By a short-head this is the darkest wine on display – though still medium, medium-plus cherry red in colour. The nose is a melange of red fruits – mainly cherry – vanilla and a nice white pepper note. Instantly obvious is the extra fat and density of fruit when compared to the previous two wines. Again the tannins are super-smooth. Much more interesting length than the Grands Échézeaux. This wine really impresses – an appreciable step-up. Given extended time in the glass the nose becomes more focused on the red fruit and shows a touch of mocha. I seem to have written the least about this wine, but it is actually the most outstanding of the six – relative to their appellations of course.
2001 Domaine de la Romanée-Conti, Richebourg
Less deep colour than the Romanée-St-Vivant – but marginally. The nose has a more black aspect to the fruit, subtle aspects from the stems and is quite high toned. Doesn’t seem to develop in the glass to the same extent as the others, but there’s still some change with the oak spice becoming more pronounced and a little more meaty. The palate has really good depth and fat, similar to the RSV, the quality and fineness of the tannin shining through – more so than the previous wines. The finish is very long, but seems more oak than wine. Has the depth of the Grands Échézeaux but shows in a more backward way – lovely smooth coating on the teeth though. A wine that’s not all joined-up yet, oak, fruit and oak but not a ‘whole’ wine just yet.
2001 Domaine de la Romanée-Conti, La Tâche
A funny wine, in a large glass on the serving table this looked the lightest wine on display, whereas take a modest serving in a tasting glass and it looks altogether darker. The nose is La Tâche – dense, heavy laden branches of red cherries and raspberries, then a little cedar and blood-orange too. Then the nose closes down for a while only to return with tar and mint. Not as incredibly changing as the 2000 at the same stage last year, but like I said – it’s still La Tâche. In the mouth it’s much more explosive than the Richebourg with a super finish that’s carried on by a wave of perfect acidity. If anything, these are the grainiest tannins of all the wines – but then it’s all relative!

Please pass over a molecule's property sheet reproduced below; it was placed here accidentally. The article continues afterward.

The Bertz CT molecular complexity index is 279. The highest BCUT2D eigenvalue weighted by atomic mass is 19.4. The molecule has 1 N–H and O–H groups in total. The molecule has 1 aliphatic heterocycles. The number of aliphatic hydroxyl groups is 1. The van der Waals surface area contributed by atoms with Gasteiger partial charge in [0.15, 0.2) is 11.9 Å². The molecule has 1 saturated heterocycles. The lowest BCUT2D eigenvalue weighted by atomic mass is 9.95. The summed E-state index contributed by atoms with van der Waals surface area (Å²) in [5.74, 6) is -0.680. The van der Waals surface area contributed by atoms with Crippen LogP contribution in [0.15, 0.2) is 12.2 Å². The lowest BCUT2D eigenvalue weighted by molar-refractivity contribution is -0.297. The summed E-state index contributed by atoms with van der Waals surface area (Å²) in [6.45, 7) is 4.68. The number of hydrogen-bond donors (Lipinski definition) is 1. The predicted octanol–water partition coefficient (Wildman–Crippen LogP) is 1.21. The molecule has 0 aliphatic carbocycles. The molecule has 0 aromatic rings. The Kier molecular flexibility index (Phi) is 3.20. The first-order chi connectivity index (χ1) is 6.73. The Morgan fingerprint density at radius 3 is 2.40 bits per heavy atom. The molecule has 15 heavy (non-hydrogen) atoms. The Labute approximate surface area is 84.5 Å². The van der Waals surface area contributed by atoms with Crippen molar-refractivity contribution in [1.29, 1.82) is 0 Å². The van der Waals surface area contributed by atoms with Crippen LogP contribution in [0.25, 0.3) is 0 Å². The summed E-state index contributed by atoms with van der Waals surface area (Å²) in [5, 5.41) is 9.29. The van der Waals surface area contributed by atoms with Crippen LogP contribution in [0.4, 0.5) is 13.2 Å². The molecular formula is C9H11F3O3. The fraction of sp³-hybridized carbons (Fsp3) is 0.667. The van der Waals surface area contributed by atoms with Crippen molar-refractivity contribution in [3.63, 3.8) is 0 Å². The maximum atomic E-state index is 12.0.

2001 Domaine de la Romanée-Conti, Romanée-Conti
In the tasting glass, this wine is a shade lighter in colour vs La Tâche, it’s also the only wine in the line-up to show some ruby colour. The nose starts with a blast of fruit and spice – very much like La Tâche – but closes down much faster. A quarter of an hour with the glass yields a few more floral notes, and then something a little green that morphs into a cedary pencil-lead note. The palate is very round, without the initial fireworks of the La Tâche, in fact it’s very understated. This is a wine that you could easily overlook after La Tâche and the RSV, but what sets it apart is the crystalline purity of fruit in the mid-palate and the faint but haunting finish. Very special.
So, I’m still going to go for at least one each of these, but the wines that show that little bit better than expected are the Échézeaux and the Romanée-St-Vivant. The others do exactly what they’re supposed to do given the usual hierarchy, only the Richebourg is worthy of criticism, but should come together with a little more time – so am I being harsh? – not really when you consider the price, but yes when you consider it’s made to drink from 10-30+ years of age, not 2!
Domaine de la Romanée-Conti and value
How do you put a price on ‘best’? Just like you can’t say a $10,000 Hi-Fi system is twice as good as a $5,000 system, you also can’t say that a bottle of Romanée-Conti is 5x better than a bottle of de Vogüé’s Musigny Vieilles Vignes. What you can say is that there is a difference, and to those people where this difference matters, then the cost/value can be justified. It’s not possible to say that (to everyone) La Tâche is better than Musigny, but you can certainly compare the relative value of La Tâche vs La Tâche from different vintages. In the table below, taking the 1998 release as the baseline, you can track the ‘price-index’ of the Domaine’s wines.
This ‘index’ takes into account only the offer price in GBP and the declared yield, the simple formula assumes that higher yields should give lower prices and vice-versa, so 1.00 means no change, whereas the 2.59 for Echézeaux 1999 means plus 259%(!) actually the price increased by 60%, but the yield almost doubled, hence, 2.59. The smaller number in the top left-hand corner of each cell is the declared yield. There’s no word here about ‘quality’, but the numbers are still interesting… It was, perhaps, a little unfair to use 1998 as the baseline for this type of calculation, simply because the yields that year were so savage. As an aside it is striking how consistently low are the yields for the Romanée-St-Vivant. I understand that the Domaine’s holdings are split into quarters, and that one quarter is never used – this probably gives an artificially lower ‘yield’ given that the fruit from this section is likely sold to negociants – but I’m prepared to be told otherwise! Given that the ‘effective’ prices went up so much, I thought it might be better to go further back to Euro prices – I tried this, but assume that Corney & Barrow have absorbed some of the increases as the ‘indexes’ looked even worse – so I stayed with GBP. Seems that 1998 was a ‘relative’ bargain…